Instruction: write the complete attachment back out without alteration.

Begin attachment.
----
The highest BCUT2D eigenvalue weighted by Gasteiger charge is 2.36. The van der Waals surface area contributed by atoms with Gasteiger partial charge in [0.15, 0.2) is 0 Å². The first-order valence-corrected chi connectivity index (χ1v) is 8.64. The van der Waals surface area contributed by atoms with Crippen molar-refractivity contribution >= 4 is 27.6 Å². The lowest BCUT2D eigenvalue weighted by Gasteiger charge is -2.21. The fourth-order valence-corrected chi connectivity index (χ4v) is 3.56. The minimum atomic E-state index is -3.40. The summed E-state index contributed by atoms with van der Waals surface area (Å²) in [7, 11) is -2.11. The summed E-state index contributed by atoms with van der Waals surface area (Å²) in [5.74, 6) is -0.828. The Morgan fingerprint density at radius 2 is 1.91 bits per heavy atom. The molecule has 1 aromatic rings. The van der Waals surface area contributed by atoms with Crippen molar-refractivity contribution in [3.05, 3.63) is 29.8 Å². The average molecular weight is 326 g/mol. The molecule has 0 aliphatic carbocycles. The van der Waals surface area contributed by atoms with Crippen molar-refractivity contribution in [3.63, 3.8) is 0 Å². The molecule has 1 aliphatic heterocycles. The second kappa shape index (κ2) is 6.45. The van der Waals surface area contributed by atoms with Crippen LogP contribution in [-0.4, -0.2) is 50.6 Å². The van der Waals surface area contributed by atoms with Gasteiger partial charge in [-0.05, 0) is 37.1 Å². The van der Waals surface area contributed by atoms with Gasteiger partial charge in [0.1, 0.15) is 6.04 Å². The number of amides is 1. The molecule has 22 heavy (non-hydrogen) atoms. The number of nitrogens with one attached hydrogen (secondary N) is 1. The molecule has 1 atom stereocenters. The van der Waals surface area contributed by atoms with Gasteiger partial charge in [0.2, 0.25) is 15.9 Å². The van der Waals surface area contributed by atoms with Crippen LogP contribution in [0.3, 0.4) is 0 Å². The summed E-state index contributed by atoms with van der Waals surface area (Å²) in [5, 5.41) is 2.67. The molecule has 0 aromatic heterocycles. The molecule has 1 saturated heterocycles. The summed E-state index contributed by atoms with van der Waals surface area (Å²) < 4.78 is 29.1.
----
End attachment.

The highest BCUT2D eigenvalue weighted by Gasteiger charge is 2.36. The van der Waals surface area contributed by atoms with Gasteiger partial charge in [0.15, 0.2) is 0 Å². The first-order valence-corrected chi connectivity index (χ1v) is 8.64. The van der Waals surface area contributed by atoms with Crippen molar-refractivity contribution >= 4 is 27.6 Å². The lowest BCUT2D eigenvalue weighted by Gasteiger charge is -2.21. The fourth-order valence-corrected chi connectivity index (χ4v) is 3.56. The minimum atomic E-state index is -3.40. The summed E-state index contributed by atoms with van der Waals surface area (Å²) in [7, 11) is -2.11. The summed E-state index contributed by atoms with van der Waals surface area (Å²) in [5.74, 6) is -0.828. The Morgan fingerprint density at radius 2 is 1.91 bits per heavy atom. The molecule has 1 aromatic rings. The van der Waals surface area contributed by atoms with Crippen molar-refractivity contribution in [3.05, 3.63) is 29.8 Å². The average molecular weight is 326 g/mol. The molecule has 0 aliphatic carbocycles. The van der Waals surface area contributed by atoms with Crippen molar-refractivity contribution in [3.63, 3.8) is 0 Å². The molecule has 1 aliphatic heterocycles. The second kappa shape index (κ2) is 6.45. The van der Waals surface area contributed by atoms with Crippen LogP contribution in [-0.4, -0.2) is 50.6 Å². The van der Waals surface area contributed by atoms with Gasteiger partial charge in [-0.05, 0) is 37.1 Å². The van der Waals surface area contributed by atoms with Gasteiger partial charge in [0.1, 0.15) is 6.04 Å². The number of amides is 1. The molecule has 22 heavy (non-hydrogen) atoms. The number of nitrogens with one attached hydrogen (secondary N) is 1. The molecule has 1 atom stereocenters. The van der Waals surface area contributed by atoms with Gasteiger partial charge in [0.2, 0.25) is 15.9 Å². The van der Waals surface area contributed by atoms with Crippen LogP contribution in [0.3, 0.4) is 0 Å². The summed E-state index contributed by atoms with van der Waals surface area (Å²) in [5, 5.41) is 2.67. The molecule has 0 aromatic heterocycles. The molecule has 1 saturated heterocycles. The summed E-state index contributed by atoms with van der Waals surface area (Å²) < 4.78 is 29.1.